We hope you all had a lovely holiday! This is the last crop of books for 2017, but don’t be afraid: we have many more coming in the New Year.
As always, click the book’s title to be brought to our catalog, where you can check its availability and place it on hold.
The Speaker, by Traci Chee.
G.P. Putnam’s Sons, 2017.
“Five days have passed since Sefia and Archer escaped the Guard, since they learned the awful truth about Sefia’s parents and shared one unforgettable kiss. Hiding in the Delienean forest, Sefia and Archer tend to their wounds while they desperately plan their next move. They don’t have much time—the Guard is coming, and they will stop at nothing until they have Sefia, the Book and Archer back in their clutches.
“His memory and voice now restored, Archer is haunted by terrible nightmares of his time with the impressors, memories that feed his desire for vengeance and birth a vow to hunt every last one and free all the boys they hold captive.
“Together, Archer and Sefia travel across Deliene battling impressors and rescuing boys—soldiers to follow Archer into battle. But with each victory, Archer’s thirst for violence only grows, transforming him from the gentle boy Sefia loves to a coldhearted killer. In turn, Sefia is consumed with the Book’s many secrets… about her parents, the Guard and their plans for Archer. Could he be the boy from the legends? The one destined to die in a bloody war? What the Book finally reveals leaves Sefia with no other choice… she will protect Archer at all costs. Even if it means losing the only person left to love her.” From the publisher.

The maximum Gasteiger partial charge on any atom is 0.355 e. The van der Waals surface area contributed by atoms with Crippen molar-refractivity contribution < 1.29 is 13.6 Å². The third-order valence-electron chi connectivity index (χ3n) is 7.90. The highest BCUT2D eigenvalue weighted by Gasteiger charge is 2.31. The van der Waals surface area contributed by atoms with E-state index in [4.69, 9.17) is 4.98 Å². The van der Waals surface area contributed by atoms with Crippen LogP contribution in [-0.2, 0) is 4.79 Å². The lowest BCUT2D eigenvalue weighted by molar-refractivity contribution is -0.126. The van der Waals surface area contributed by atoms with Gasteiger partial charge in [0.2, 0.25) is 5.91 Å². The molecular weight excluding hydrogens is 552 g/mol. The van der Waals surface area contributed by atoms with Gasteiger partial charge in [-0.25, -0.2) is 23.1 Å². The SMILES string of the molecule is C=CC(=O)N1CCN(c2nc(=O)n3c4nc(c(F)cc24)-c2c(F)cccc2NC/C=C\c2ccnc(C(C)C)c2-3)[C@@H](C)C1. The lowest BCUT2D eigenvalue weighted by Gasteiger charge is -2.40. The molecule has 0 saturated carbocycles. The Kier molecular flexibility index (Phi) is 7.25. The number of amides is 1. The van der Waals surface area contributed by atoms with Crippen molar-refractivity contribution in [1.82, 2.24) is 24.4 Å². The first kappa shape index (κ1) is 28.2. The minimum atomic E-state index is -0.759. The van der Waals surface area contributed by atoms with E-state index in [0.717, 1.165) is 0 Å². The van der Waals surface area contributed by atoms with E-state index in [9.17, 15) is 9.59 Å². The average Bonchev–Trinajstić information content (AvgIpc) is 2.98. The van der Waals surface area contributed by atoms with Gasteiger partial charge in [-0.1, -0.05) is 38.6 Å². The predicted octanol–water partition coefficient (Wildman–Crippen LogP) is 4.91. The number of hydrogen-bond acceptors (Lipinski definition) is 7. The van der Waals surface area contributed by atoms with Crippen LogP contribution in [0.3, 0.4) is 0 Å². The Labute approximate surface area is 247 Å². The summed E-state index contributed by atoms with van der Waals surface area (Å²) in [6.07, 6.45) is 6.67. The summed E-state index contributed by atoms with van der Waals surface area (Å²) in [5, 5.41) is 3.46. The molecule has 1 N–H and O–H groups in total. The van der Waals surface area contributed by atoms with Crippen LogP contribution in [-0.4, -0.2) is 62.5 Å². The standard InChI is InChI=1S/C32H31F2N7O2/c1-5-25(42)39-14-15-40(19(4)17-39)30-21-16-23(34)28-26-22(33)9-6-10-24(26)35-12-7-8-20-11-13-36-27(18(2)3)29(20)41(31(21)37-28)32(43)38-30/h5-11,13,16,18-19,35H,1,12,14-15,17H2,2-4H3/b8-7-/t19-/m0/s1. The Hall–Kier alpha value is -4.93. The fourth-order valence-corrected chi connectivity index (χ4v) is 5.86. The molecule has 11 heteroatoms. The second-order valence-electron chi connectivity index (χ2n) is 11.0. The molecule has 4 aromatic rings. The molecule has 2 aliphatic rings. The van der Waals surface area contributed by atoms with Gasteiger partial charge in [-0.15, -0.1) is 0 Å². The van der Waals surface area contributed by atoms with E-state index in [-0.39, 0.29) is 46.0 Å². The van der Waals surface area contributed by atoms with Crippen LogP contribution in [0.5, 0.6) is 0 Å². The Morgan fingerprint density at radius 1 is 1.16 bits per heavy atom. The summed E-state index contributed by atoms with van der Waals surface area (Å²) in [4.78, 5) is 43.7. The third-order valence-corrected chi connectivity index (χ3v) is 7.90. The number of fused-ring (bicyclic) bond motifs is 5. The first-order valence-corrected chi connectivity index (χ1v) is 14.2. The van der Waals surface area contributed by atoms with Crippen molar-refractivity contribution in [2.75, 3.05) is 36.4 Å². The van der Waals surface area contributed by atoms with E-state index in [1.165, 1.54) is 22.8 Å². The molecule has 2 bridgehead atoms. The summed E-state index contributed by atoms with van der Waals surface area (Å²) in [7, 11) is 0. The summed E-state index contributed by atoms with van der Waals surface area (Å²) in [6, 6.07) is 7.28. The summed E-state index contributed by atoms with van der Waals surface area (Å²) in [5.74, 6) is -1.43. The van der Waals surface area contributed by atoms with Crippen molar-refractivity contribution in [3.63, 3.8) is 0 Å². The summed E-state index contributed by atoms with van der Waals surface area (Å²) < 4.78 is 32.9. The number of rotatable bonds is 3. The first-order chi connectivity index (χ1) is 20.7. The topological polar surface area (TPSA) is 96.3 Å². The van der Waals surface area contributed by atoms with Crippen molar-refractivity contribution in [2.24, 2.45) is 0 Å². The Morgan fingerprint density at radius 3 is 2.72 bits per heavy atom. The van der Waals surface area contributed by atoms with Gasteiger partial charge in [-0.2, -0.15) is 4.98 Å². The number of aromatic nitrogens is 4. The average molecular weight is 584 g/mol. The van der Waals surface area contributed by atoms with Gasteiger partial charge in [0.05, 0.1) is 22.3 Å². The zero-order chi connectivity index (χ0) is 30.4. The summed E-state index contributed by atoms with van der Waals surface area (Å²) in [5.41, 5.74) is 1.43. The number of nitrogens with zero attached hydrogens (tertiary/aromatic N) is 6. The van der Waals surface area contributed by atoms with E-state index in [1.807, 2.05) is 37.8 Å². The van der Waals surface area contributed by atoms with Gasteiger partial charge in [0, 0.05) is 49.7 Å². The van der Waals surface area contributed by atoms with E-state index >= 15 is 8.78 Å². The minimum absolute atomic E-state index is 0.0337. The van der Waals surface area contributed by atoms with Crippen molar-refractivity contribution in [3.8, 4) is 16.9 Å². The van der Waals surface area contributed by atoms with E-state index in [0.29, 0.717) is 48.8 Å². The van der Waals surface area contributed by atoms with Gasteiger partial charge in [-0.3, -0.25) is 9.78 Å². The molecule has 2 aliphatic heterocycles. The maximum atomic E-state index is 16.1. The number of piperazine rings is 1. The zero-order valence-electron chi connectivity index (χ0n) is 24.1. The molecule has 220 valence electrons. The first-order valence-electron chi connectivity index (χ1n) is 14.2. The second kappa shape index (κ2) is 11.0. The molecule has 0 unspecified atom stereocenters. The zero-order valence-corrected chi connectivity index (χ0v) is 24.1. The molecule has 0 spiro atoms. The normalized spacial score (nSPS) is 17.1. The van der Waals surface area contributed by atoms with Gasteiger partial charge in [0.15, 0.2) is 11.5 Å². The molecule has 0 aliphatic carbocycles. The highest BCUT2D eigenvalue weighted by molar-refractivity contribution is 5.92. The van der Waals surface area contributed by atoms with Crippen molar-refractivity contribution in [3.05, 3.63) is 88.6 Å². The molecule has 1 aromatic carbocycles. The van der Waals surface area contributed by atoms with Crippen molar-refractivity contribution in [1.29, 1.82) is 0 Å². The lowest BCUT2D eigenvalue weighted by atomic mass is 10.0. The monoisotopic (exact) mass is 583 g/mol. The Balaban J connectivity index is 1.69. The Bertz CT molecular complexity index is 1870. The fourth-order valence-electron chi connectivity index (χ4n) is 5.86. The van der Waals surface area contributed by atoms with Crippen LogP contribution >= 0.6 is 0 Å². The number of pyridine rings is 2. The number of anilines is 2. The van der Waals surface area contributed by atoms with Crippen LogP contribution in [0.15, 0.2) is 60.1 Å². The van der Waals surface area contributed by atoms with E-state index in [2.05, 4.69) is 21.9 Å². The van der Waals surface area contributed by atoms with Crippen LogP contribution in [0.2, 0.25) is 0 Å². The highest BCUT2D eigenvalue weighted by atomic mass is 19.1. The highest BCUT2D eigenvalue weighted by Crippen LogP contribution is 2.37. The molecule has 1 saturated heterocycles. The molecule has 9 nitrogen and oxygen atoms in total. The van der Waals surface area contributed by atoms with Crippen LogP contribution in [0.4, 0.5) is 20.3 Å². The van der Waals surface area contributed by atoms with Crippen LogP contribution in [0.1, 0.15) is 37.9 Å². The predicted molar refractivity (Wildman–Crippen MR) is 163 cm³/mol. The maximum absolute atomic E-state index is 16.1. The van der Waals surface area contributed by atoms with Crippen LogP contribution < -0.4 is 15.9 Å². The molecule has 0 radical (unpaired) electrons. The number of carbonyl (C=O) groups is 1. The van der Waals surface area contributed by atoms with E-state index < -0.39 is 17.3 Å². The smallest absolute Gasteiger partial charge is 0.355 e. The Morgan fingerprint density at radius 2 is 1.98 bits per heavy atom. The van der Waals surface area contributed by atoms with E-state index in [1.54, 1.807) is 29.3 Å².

The November Girl, by Lydia Kang.
Entangled Teen, 2017.
“I am Anda, and the lake is my mother. I am the November storms that terrify sailors and sink ships. With their deaths, I keep my little island on Lake Superior alive.
“Hector has come here to hide from his family until he turns eighteen. Isle Royale is shut down for the winter, and there’s no one here but me. And now him.
“Hector is running from the violence in his life, but violence runs through my veins. I should send him away, to keep him safe. But I’m half human, too, and Hector makes me want to listen to my foolish, half-human heart. And if I do, I can’t protect him from the storms coming for us.” From the publisher.
The Big Lie, by Julie Mayhew.
Candlewick Press, 2015.
“Jessika Keller is a good girl.